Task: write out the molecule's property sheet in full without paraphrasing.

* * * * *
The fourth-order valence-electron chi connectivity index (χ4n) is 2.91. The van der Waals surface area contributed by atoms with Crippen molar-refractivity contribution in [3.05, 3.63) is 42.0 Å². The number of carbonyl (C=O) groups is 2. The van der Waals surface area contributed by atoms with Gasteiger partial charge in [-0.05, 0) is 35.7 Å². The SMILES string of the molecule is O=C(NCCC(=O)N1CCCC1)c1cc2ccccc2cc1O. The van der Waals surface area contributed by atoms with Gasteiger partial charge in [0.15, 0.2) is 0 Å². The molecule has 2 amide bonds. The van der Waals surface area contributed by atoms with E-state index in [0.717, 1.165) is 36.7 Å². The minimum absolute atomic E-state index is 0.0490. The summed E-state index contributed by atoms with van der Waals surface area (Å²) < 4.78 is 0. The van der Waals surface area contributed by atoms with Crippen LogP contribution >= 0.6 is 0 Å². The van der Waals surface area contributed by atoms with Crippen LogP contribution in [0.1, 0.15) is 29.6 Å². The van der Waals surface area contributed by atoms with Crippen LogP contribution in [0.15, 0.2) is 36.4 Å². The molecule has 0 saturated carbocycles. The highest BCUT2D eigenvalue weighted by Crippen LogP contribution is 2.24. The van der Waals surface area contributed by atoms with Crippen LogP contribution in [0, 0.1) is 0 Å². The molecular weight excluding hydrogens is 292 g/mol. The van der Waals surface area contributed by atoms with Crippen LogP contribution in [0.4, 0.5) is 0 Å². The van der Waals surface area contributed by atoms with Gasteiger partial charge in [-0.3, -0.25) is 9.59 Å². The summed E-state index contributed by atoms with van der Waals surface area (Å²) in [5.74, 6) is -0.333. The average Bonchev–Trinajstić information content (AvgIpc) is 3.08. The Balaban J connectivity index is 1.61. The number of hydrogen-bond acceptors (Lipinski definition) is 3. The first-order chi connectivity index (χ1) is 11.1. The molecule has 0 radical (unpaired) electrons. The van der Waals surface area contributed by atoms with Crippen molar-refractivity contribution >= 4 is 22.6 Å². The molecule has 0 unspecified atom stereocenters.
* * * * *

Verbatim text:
The fourth-order valence-electron chi connectivity index (χ4n) is 2.91. The van der Waals surface area contributed by atoms with Crippen molar-refractivity contribution in [3.05, 3.63) is 42.0 Å². The number of carbonyl (C=O) groups is 2. The van der Waals surface area contributed by atoms with Gasteiger partial charge in [-0.05, 0) is 35.7 Å². The SMILES string of the molecule is O=C(NCCC(=O)N1CCCC1)c1cc2ccccc2cc1O. The van der Waals surface area contributed by atoms with Gasteiger partial charge in [0.15, 0.2) is 0 Å². The molecule has 2 amide bonds. The van der Waals surface area contributed by atoms with E-state index in [0.717, 1.165) is 36.7 Å². The minimum absolute atomic E-state index is 0.0490. The summed E-state index contributed by atoms with van der Waals surface area (Å²) < 4.78 is 0. The van der Waals surface area contributed by atoms with Crippen LogP contribution >= 0.6 is 0 Å². The van der Waals surface area contributed by atoms with Crippen LogP contribution in [0.1, 0.15) is 29.6 Å². The van der Waals surface area contributed by atoms with Crippen LogP contribution in [0.15, 0.2) is 36.4 Å². The molecule has 0 saturated carbocycles. The highest BCUT2D eigenvalue weighted by Crippen LogP contribution is 2.24. The van der Waals surface area contributed by atoms with Crippen LogP contribution in [0, 0.1) is 0 Å². The molecular weight excluding hydrogens is 292 g/mol. The van der Waals surface area contributed by atoms with Crippen LogP contribution in [0.4, 0.5) is 0 Å². The van der Waals surface area contributed by atoms with Gasteiger partial charge in [-0.3, -0.25) is 9.59 Å². The summed E-state index contributed by atoms with van der Waals surface area (Å²) in [5.74, 6) is -0.333. The average Bonchev–Trinajstić information content (AvgIpc) is 3.08. The Balaban J connectivity index is 1.61. The number of hydrogen-bond acceptors (Lipinski definition) is 3. The first-order chi connectivity index (χ1) is 11.1. The molecule has 0 radical (unpaired) electrons. The van der Waals surface area contributed by atoms with Crippen molar-refractivity contribution >= 4 is 22.6 Å². The molecule has 0 unspecified atom stereocenters.